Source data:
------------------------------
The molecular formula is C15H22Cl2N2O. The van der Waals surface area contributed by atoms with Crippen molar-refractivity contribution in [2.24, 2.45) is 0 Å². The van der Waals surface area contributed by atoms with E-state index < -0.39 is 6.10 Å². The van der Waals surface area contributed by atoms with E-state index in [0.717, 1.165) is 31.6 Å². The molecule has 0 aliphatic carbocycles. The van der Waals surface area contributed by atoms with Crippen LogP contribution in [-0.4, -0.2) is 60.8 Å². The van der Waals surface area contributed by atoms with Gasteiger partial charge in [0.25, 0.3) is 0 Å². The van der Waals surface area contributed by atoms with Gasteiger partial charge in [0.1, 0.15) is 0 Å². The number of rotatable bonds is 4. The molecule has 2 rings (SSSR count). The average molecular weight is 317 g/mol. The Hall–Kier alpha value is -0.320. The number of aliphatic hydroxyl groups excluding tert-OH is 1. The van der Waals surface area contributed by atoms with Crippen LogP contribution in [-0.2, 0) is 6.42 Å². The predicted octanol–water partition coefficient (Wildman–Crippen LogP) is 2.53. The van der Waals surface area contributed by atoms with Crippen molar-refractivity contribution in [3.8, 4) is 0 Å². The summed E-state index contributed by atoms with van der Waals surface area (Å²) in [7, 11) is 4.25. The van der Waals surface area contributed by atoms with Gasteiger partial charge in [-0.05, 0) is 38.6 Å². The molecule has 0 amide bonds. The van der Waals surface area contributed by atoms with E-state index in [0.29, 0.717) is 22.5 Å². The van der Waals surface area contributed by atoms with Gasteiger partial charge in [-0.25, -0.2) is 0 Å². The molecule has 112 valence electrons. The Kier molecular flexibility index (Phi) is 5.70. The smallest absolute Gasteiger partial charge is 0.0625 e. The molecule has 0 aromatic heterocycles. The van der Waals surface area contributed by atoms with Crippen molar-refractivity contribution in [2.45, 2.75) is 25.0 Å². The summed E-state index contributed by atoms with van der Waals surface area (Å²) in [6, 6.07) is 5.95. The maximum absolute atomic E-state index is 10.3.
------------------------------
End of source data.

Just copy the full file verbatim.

The molecular formula is C15H22Cl2N2O. The van der Waals surface area contributed by atoms with Crippen molar-refractivity contribution in [2.24, 2.45) is 0 Å². The van der Waals surface area contributed by atoms with E-state index < -0.39 is 6.10 Å². The van der Waals surface area contributed by atoms with E-state index in [0.717, 1.165) is 31.6 Å². The molecule has 0 aliphatic carbocycles. The van der Waals surface area contributed by atoms with Crippen LogP contribution in [-0.4, -0.2) is 60.8 Å². The van der Waals surface area contributed by atoms with Gasteiger partial charge in [0.25, 0.3) is 0 Å². The van der Waals surface area contributed by atoms with Gasteiger partial charge in [0.1, 0.15) is 0 Å². The number of rotatable bonds is 4. The molecule has 2 rings (SSSR count). The average molecular weight is 317 g/mol. The Hall–Kier alpha value is -0.320. The number of aliphatic hydroxyl groups excluding tert-OH is 1. The van der Waals surface area contributed by atoms with Crippen LogP contribution in [-0.2, 0) is 6.42 Å². The predicted octanol–water partition coefficient (Wildman–Crippen LogP) is 2.53. The van der Waals surface area contributed by atoms with Crippen molar-refractivity contribution in [3.8, 4) is 0 Å². The summed E-state index contributed by atoms with van der Waals surface area (Å²) in [7, 11) is 4.25. The van der Waals surface area contributed by atoms with Gasteiger partial charge in [-0.05, 0) is 38.6 Å². The molecule has 0 amide bonds. The van der Waals surface area contributed by atoms with E-state index in [0.29, 0.717) is 22.5 Å². The van der Waals surface area contributed by atoms with Gasteiger partial charge in [-0.25, -0.2) is 0 Å². The molecule has 112 valence electrons. The Kier molecular flexibility index (Phi) is 5.70. The smallest absolute Gasteiger partial charge is 0.0625 e. The molecule has 0 aromatic heterocycles. The van der Waals surface area contributed by atoms with Crippen molar-refractivity contribution in [2.45, 2.75) is 25.0 Å². The summed E-state index contributed by atoms with van der Waals surface area (Å²) in [6, 6.07) is 5.95. The maximum absolute atomic E-state index is 10.3.